1. writerwannabe13

    writerwannabe13 New Member

    Aug 22, 2012
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    Western PA

    Are Journal type stories getting old?

    Discussion in 'Plot Development' started by writerwannabe13, Aug 24, 2012.

    I am in the middle of writing a story now--well re-writing a story for the millionth time now.

    I've tried third person and first person and find first person works well but I find I get to detailed and trapped in chapters.

    My solution is making it a diary or journal entry story so that the main story is her remembering what happened and commenting on the events and then enteries about what is happening to her at the time she is writing in the journal.

    Does it sound complicated and the use of a journal type book overdone in this day or could it work?
  2. Cogito

    Cogito Former Mod, Retired Supporter Contributor

    May 19, 2007
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    Massachusetts, USA
    Epistolary writing IS an older form. It lacks the immediacy of direct narration, because journalling, or writing letters, is by its very nature contemplative. It is written after the event has occurred, and the journaller has had the time to reflect upon and filter the events. Direct narration is more reactive.

    That isn't to say it's necessarily a poor choice. It just means you should choose it to take advantage of retrospection.
  3. NuttyStuff

    NuttyStuff New Member

    Jul 22, 2012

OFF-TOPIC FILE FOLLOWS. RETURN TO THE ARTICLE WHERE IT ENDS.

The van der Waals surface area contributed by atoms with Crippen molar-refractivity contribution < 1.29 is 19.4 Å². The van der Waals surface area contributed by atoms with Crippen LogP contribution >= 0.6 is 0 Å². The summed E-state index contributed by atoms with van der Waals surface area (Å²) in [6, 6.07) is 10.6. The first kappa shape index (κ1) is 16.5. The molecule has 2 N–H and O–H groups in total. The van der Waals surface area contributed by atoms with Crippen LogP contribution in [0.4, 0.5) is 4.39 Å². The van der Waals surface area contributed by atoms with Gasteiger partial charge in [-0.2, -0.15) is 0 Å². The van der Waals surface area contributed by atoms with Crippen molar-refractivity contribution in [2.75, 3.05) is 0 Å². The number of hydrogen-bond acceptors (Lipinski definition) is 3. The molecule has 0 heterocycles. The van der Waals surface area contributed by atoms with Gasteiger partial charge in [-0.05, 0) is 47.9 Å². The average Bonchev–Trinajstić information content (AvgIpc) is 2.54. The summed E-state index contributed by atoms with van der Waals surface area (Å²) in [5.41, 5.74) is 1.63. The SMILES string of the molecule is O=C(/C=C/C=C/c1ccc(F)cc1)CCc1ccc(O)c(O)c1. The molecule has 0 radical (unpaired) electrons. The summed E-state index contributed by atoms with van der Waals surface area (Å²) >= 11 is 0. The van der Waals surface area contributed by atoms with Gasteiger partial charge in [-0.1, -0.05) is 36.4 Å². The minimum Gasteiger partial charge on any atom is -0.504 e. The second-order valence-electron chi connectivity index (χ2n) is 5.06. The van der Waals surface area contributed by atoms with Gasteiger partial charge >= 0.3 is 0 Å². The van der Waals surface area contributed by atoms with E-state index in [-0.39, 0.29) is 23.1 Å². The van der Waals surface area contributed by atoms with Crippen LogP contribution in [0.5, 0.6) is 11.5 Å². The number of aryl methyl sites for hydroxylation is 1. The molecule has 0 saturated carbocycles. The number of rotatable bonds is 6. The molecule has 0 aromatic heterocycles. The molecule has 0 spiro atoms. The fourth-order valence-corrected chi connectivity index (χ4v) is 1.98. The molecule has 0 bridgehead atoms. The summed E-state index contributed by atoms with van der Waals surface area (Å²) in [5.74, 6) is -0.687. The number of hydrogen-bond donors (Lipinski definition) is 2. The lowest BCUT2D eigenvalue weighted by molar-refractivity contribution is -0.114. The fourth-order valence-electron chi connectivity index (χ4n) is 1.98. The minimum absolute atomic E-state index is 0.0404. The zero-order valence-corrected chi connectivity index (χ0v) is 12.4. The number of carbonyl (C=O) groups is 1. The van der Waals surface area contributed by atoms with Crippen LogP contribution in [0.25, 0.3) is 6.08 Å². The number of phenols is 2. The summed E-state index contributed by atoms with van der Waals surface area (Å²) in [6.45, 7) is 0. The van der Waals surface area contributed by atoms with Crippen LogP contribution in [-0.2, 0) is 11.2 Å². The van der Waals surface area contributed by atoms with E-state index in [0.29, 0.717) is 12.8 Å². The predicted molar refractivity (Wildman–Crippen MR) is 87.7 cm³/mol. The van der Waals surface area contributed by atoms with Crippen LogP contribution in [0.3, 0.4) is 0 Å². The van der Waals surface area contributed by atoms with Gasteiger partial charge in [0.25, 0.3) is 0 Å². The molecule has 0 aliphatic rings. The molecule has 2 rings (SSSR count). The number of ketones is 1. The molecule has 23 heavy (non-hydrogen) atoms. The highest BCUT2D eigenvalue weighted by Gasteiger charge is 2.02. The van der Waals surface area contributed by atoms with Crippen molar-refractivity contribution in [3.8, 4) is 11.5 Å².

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    I don't think it is old, but it can be at times be hard to understand. It gives a unique point of view, and a great look at how people converse with themselves to solve problems when writing good. My point is that a journal type of writing is a great way to tell a story,as long as it is written well.
  4. DanesDarkLand

    DanesDarkLand New Member

    Aug 16, 2012
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    Halifax, Nova Scotia, Canada
    Also remember, that it shows there has been some sort of resolution of the events. If its a mystery, or fantasy, you are saying the main character has survived what is to come. Unless its someone else reading the journal, you are already showing off some of the ending. I find myself concentrating a chapter, or section of that chapter on a single character's perspective. When I shift the perspectives, I tend to end the section, changing how the action is observed and responded to. Sometimes we can make things so much more complicated then things really are.

    If you are changing the wording, but it still doesn't look like its fitting, it might not be the perspective. I found my own writing had pieces that didn't fit and didn't flow because i didn't allow the characters to direct the action. My primary main character has a strong personality, and reactive. He wouldn't sit in a bar and find ten different ways out of the place, or worry that someone is looking for a fight. He would react. Sometimes, what we perceive as integral to the story, is really just fluff that gets in the way of the reality we are building. I had to take a scene out that was a bit funny, and showed the main characters physical strength or control of his 'power', but it didn't gel with the reality that was built in the story. I removed the scene, reworked it to reflect the reality, and when I read it now, it flows.

    Also remember that sometimes, we are our own worst critics. What we feel doesn't work, or isn't good enough compared to Tolkien, maybe is good enough for what we are writing.

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